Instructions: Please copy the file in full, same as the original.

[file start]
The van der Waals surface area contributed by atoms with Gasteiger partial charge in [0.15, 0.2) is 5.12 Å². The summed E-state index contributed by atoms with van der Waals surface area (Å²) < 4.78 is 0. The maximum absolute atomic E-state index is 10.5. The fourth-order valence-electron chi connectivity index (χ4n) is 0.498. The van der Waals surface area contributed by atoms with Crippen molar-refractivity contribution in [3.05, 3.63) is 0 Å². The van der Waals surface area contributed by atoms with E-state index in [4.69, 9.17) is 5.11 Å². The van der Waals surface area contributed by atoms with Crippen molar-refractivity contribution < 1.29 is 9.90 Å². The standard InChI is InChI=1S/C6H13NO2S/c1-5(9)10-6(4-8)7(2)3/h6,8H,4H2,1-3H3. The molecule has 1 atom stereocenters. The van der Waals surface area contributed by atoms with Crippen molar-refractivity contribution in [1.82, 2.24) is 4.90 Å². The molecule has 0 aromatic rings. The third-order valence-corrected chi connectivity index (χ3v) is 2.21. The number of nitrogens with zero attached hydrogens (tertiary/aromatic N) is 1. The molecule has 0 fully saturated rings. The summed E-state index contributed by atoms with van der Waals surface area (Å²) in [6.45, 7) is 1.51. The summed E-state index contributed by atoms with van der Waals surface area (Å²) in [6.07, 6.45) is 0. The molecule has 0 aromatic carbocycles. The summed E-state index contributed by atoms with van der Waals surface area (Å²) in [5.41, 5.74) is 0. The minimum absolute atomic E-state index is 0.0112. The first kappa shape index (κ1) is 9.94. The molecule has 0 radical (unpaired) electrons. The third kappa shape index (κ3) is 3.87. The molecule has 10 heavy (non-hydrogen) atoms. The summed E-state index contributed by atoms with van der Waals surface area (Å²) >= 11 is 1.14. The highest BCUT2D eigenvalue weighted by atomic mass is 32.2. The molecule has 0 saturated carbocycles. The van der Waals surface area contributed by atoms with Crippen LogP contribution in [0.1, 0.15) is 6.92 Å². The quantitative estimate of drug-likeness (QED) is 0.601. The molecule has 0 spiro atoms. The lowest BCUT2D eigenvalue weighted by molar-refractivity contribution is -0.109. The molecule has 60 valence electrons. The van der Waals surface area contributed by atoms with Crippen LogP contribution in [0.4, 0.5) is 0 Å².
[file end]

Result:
The van der Waals surface area contributed by atoms with Gasteiger partial charge in [0.15, 0.2) is 5.12 Å². The summed E-state index contributed by atoms with van der Waals surface area (Å²) < 4.78 is 0. The maximum absolute atomic E-state index is 10.5. The fourth-order valence-electron chi connectivity index (χ4n) is 0.498. The van der Waals surface area contributed by atoms with Crippen molar-refractivity contribution in [3.05, 3.63) is 0 Å². The van der Waals surface area contributed by atoms with E-state index in [4.69, 9.17) is 5.11 Å². The van der Waals surface area contributed by atoms with Crippen molar-refractivity contribution < 1.29 is 9.90 Å². The standard InChI is InChI=1S/C6H13NO2S/c1-5(9)10-6(4-8)7(2)3/h6,8H,4H2,1-3H3. The molecule has 1 atom stereocenters. The van der Waals surface area contributed by atoms with Crippen molar-refractivity contribution in [1.82, 2.24) is 4.90 Å². The molecule has 0 aromatic rings. The third-order valence-corrected chi connectivity index (χ3v) is 2.21. The number of nitrogens with zero attached hydrogens (tertiary/aromatic N) is 1. The molecule has 0 fully saturated rings. The summed E-state index contributed by atoms with van der Waals surface area (Å²) in [6.45, 7) is 1.51. The summed E-state index contributed by atoms with van der Waals surface area (Å²) in [6.07, 6.45) is 0. The molecule has 0 aromatic carbocycles. The summed E-state index contributed by atoms with van der Waals surface area (Å²) in [5.41, 5.74) is 0. The minimum absolute atomic E-state index is 0.0112. The first kappa shape index (κ1) is 9.94. The molecule has 0 radical (unpaired) electrons. The third kappa shape index (κ3) is 3.87. The molecule has 10 heavy (non-hydrogen) atoms. The summed E-state index contributed by atoms with van der Waals surface area (Å²) >= 11 is 1.14. The highest BCUT2D eigenvalue weighted by atomic mass is 32.2. The molecule has 0 saturated carbocycles. The van der Waals surface area contributed by atoms with Crippen LogP contribution in [0.1, 0.15) is 6.92 Å². The quantitative estimate of drug-likeness (QED) is 0.601. The molecule has 0 spiro atoms. The lowest BCUT2D eigenvalue weighted by molar-refractivity contribution is -0.109. The molecule has 60 valence electrons. The van der Waals surface area contributed by atoms with Crippen LogP contribution in [0.4, 0.5) is 0 Å².